Skip to navigation | Skip to main content | Skip to footer
Menu
Search the University of Manchester siteSearch Menu StaffNet
Search type

Game, set, graphene

05 Jul 2017

World number 1 and 2 seeds Andy Murray and Novak Djokovic use wonder material racquets

Tennis ball

The 131st edition of The Championships at Wimbledon is currently underway with half a million spectators expected to pass through the gates of the All England Club across the 13 days of play.

3,000 miles away in Astana, Kazakhstan, the University is currently showcasing a British innovation at the UK Pavilion as part of the international ’Future Energy’ EXPO 2017 that is set to quietly revolutionise the game of tennis: graphene.

One of the world’s most transformational technologies, graphene was discovered in 2004 by Professors Andre Geim and Kostya Novoselov here at Manchester, it is the first two-dimensional material at just one atom thick – that’s one million times thinner than a human hair.

Due to its unique structure (stronger than steel, incredibly flexible and remarkably lightweight) we have started to see its application in sports equipment, notably in tennis rackets. Andy Murray and Novak Djokovic, world no. 1 and 2 respectively, are just two of the big names who use graphene tennis rackets.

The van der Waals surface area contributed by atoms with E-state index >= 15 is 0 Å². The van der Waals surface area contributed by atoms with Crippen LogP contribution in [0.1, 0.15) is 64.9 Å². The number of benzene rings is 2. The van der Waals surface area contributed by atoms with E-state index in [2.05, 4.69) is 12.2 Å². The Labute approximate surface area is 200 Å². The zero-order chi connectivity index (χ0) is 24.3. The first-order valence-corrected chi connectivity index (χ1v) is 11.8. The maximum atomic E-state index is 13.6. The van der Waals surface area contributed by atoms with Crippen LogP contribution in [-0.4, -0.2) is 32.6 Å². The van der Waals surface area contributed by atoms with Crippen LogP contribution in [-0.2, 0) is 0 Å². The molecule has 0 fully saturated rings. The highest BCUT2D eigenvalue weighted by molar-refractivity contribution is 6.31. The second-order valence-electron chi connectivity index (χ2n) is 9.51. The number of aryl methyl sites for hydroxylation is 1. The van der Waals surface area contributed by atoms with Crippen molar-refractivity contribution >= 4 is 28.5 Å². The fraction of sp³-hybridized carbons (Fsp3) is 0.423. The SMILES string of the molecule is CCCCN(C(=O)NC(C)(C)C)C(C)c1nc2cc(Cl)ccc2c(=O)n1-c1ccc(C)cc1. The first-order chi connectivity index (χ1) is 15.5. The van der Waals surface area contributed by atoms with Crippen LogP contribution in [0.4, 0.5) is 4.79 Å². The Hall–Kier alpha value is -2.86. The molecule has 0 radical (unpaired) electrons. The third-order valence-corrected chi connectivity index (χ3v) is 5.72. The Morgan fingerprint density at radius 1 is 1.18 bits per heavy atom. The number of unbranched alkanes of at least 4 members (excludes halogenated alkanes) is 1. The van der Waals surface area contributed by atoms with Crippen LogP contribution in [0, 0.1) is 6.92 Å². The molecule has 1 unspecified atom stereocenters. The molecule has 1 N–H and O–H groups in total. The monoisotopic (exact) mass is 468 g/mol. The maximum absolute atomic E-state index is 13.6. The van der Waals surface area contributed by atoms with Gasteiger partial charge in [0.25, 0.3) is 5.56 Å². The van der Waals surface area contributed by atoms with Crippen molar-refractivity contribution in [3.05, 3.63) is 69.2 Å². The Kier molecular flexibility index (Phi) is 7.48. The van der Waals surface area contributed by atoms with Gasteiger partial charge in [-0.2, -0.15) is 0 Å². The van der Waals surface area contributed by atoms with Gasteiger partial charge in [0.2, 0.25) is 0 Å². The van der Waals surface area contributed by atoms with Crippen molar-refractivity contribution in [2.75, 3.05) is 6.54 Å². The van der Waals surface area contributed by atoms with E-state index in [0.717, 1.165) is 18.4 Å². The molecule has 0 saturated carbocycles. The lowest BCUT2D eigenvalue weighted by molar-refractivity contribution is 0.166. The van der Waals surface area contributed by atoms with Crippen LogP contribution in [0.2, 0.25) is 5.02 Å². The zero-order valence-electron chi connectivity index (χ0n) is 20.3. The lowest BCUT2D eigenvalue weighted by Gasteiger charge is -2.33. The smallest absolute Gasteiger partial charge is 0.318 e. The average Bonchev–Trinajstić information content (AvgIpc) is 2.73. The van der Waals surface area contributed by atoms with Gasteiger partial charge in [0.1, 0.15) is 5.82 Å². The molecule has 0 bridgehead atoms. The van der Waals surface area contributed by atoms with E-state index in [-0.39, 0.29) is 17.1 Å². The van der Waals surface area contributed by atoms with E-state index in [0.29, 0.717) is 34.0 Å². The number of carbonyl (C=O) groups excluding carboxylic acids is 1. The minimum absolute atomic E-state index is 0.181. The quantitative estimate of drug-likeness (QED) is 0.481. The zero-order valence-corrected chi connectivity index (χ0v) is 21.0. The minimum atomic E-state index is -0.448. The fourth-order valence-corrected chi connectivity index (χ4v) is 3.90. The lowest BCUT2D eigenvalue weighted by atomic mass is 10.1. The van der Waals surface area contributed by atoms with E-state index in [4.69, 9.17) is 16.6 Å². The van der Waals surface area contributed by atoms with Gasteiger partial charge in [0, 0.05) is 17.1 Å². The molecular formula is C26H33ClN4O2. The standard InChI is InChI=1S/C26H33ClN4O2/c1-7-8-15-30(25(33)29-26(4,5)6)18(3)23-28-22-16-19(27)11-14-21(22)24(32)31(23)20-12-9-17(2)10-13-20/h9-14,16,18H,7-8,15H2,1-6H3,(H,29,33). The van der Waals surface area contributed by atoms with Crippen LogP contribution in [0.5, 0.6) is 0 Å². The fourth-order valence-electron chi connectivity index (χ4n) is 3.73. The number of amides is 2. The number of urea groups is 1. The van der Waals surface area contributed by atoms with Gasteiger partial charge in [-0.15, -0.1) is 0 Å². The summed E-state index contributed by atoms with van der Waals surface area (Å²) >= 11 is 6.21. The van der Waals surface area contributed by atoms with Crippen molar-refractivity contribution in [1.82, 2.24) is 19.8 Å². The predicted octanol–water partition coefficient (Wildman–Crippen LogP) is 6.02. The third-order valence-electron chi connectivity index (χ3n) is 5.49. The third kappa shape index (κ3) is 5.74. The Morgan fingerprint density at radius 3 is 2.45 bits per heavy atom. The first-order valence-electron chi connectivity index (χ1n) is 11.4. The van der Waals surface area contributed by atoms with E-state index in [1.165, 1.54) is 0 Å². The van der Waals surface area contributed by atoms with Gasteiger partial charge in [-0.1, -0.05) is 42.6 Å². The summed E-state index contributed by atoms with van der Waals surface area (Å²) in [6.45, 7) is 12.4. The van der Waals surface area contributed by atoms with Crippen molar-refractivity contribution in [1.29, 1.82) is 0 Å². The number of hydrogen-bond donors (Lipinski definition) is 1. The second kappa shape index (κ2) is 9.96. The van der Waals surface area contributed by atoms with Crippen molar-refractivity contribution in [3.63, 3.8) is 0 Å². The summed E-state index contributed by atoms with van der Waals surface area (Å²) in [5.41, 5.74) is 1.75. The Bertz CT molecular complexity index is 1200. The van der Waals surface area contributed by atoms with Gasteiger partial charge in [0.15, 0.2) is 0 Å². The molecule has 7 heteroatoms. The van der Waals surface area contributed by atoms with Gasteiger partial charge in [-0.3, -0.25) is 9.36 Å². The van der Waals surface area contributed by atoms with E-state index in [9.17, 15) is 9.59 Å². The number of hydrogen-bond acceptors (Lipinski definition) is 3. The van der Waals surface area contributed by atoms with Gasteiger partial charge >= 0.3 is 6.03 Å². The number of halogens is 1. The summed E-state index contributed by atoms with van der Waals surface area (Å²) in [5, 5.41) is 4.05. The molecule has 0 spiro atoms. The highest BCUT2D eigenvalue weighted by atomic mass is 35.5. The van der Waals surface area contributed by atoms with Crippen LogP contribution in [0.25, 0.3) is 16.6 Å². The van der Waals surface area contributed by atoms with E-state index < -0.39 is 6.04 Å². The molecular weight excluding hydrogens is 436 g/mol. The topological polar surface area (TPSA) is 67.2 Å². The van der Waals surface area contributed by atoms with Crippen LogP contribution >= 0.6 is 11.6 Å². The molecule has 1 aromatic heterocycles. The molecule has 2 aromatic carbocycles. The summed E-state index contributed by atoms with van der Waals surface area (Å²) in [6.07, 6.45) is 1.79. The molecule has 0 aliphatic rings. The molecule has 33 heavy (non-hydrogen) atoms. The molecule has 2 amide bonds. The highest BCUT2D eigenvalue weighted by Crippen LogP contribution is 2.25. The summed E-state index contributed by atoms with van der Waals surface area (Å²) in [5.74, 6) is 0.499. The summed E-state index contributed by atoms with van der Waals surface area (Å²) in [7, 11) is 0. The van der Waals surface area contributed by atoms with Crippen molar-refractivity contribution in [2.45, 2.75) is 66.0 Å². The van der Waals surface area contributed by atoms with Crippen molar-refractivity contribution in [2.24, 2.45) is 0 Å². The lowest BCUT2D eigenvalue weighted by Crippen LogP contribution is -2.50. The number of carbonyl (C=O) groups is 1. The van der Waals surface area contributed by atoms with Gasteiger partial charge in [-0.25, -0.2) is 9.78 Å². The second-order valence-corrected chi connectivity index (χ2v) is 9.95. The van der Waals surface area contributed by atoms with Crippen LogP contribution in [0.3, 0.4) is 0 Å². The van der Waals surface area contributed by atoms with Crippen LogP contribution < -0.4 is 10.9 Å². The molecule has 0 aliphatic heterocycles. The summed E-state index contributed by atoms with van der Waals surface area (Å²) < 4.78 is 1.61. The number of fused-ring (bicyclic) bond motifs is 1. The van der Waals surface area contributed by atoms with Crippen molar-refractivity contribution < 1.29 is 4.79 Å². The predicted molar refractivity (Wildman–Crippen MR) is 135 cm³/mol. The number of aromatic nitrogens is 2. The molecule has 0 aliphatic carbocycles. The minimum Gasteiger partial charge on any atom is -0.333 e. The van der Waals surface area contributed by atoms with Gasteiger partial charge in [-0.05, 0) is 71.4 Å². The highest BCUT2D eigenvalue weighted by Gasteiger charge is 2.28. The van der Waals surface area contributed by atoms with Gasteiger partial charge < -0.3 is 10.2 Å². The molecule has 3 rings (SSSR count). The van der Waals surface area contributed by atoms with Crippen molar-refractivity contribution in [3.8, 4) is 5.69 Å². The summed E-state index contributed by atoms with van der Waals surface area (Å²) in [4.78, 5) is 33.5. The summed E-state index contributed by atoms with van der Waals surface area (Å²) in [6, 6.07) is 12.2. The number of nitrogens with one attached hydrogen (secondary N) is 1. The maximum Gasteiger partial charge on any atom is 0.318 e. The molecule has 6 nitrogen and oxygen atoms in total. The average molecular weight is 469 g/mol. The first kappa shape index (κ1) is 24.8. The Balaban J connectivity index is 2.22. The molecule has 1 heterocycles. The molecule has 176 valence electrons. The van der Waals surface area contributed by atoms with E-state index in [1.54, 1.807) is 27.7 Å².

As well as sporting applications, other technologies being developed using graphene include water distillation kits that can act like sieves to remove salt from seawater to make it drinkable and ultrasensitive biosensors to improve healthcare.

Professor Robert Young commented: “Graphene, first isolated in Manchester, is a very light and strong material that makes it ideal for use in a wide range of sporting goods. As well as graphene-reinforced tennis rackets, the material is now being used in hockey sticks and skis.

“Prototype cycle frames consisting of graphene-enhanced carbon fibre frames have also been produced and graphene-enhanced racing cycles tyres, with some of the carbon black in their tread replaced by graphene, are already available commercially.

“There is increasing interest in using graphene to strengthen the bodies of sports cars and it is highly likely that it will eventually be used in Formula One.”

More information

For more information, visit: